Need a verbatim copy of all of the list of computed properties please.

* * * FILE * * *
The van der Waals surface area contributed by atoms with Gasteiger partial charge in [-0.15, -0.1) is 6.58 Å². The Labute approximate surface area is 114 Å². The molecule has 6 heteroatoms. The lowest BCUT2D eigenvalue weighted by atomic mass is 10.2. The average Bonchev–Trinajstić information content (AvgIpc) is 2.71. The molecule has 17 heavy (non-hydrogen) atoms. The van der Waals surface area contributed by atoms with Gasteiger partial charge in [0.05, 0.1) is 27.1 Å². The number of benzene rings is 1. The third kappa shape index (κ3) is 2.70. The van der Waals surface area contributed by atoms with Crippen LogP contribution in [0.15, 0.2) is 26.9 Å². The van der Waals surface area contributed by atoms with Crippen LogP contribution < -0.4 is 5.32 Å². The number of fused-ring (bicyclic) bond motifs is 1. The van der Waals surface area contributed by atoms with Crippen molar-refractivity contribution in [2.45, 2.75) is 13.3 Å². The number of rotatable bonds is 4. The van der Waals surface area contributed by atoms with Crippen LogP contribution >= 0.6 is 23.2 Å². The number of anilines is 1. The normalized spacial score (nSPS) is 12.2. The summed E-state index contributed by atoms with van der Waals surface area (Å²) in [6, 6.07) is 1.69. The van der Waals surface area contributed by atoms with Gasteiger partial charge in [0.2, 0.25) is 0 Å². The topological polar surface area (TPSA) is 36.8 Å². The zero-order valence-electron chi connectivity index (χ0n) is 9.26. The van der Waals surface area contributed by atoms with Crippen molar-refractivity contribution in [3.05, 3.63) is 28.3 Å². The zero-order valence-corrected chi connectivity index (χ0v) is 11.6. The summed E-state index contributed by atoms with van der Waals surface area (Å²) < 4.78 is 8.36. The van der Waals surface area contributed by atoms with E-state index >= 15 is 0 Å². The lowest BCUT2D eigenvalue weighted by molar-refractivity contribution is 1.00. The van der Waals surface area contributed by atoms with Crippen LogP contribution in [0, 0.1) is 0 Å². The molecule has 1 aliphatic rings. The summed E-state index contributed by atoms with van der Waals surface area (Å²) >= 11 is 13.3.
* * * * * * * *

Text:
The van der Waals surface area contributed by atoms with Gasteiger partial charge in [-0.15, -0.1) is 6.58 Å². The Labute approximate surface area is 114 Å². The molecule has 6 heteroatoms. The lowest BCUT2D eigenvalue weighted by atomic mass is 10.2. The average Bonchev–Trinajstić information content (AvgIpc) is 2.71. The molecule has 17 heavy (non-hydrogen) atoms. The van der Waals surface area contributed by atoms with Gasteiger partial charge in [0.05, 0.1) is 27.1 Å². The number of benzene rings is 1. The third kappa shape index (κ3) is 2.70. The van der Waals surface area contributed by atoms with Crippen LogP contribution in [0.15, 0.2) is 26.9 Å². The van der Waals surface area contributed by atoms with Crippen LogP contribution < -0.4 is 5.32 Å². The number of fused-ring (bicyclic) bond motifs is 1. The van der Waals surface area contributed by atoms with Crippen molar-refractivity contribution in [2.45, 2.75) is 13.3 Å². The number of rotatable bonds is 4. The van der Waals surface area contributed by atoms with Crippen LogP contribution >= 0.6 is 23.2 Å². The number of anilines is 1. The normalized spacial score (nSPS) is 12.2. The summed E-state index contributed by atoms with van der Waals surface area (Å²) in [6, 6.07) is 1.69. The van der Waals surface area contributed by atoms with Gasteiger partial charge in [0.2, 0.25) is 0 Å². The topological polar surface area (TPSA) is 36.8 Å². The zero-order valence-electron chi connectivity index (χ0n) is 9.26. The van der Waals surface area contributed by atoms with Crippen molar-refractivity contribution in [3.05, 3.63) is 28.3 Å². The zero-order valence-corrected chi connectivity index (χ0v) is 11.6. The summed E-state index contributed by atoms with van der Waals surface area (Å²) < 4.78 is 8.36. The van der Waals surface area contributed by atoms with E-state index >= 15 is 0 Å². The lowest BCUT2D eigenvalue weighted by molar-refractivity contribution is 1.00. The van der Waals surface area contributed by atoms with Crippen LogP contribution in [0, 0.1) is 0 Å². The molecule has 1 aliphatic rings. The summed E-state index contributed by atoms with van der Waals surface area (Å²) >= 11 is 13.3.